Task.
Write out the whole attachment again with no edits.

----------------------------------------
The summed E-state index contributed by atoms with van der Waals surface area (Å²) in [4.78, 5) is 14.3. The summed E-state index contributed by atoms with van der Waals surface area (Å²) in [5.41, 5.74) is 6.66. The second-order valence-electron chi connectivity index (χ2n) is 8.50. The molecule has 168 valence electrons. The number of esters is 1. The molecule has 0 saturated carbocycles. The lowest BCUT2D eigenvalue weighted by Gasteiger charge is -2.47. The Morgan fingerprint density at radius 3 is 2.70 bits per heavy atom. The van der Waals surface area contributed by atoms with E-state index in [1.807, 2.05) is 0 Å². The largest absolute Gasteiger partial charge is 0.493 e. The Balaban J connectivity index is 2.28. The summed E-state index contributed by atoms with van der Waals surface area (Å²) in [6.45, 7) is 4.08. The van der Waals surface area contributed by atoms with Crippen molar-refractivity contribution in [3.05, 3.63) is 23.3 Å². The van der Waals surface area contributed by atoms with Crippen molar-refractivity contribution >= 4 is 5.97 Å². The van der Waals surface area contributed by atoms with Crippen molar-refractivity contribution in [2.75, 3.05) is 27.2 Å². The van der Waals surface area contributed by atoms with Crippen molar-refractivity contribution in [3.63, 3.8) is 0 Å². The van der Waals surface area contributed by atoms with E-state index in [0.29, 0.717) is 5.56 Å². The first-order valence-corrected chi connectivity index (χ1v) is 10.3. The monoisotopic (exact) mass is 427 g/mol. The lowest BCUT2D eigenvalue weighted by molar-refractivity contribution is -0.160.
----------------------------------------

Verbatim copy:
The summed E-state index contributed by atoms with van der Waals surface area (Å²) in [4.78, 5) is 14.3. The summed E-state index contributed by atoms with van der Waals surface area (Å²) in [5.41, 5.74) is 6.66. The second-order valence-electron chi connectivity index (χ2n) is 8.50. The molecule has 168 valence electrons. The number of esters is 1. The molecule has 0 saturated carbocycles. The lowest BCUT2D eigenvalue weighted by Gasteiger charge is -2.47. The Morgan fingerprint density at radius 3 is 2.70 bits per heavy atom. The van der Waals surface area contributed by atoms with E-state index in [1.807, 2.05) is 0 Å². The largest absolute Gasteiger partial charge is 0.493 e. The Balaban J connectivity index is 2.28. The summed E-state index contributed by atoms with van der Waals surface area (Å²) in [6.45, 7) is 4.08. The van der Waals surface area contributed by atoms with Crippen molar-refractivity contribution in [3.05, 3.63) is 23.3 Å². The van der Waals surface area contributed by atoms with Crippen molar-refractivity contribution >= 4 is 5.97 Å². The van der Waals surface area contributed by atoms with Crippen molar-refractivity contribution in [2.75, 3.05) is 27.2 Å². The van der Waals surface area contributed by atoms with Crippen molar-refractivity contribution in [3.63, 3.8) is 0 Å². The van der Waals surface area contributed by atoms with E-state index in [0.29, 0.717) is 5.56 Å². The first-order valence-corrected chi connectivity index (χ1v) is 10.3. The monoisotopic (exact) mass is 427 g/mol. The lowest BCUT2D eigenvalue weighted by molar-refractivity contribution is -0.160.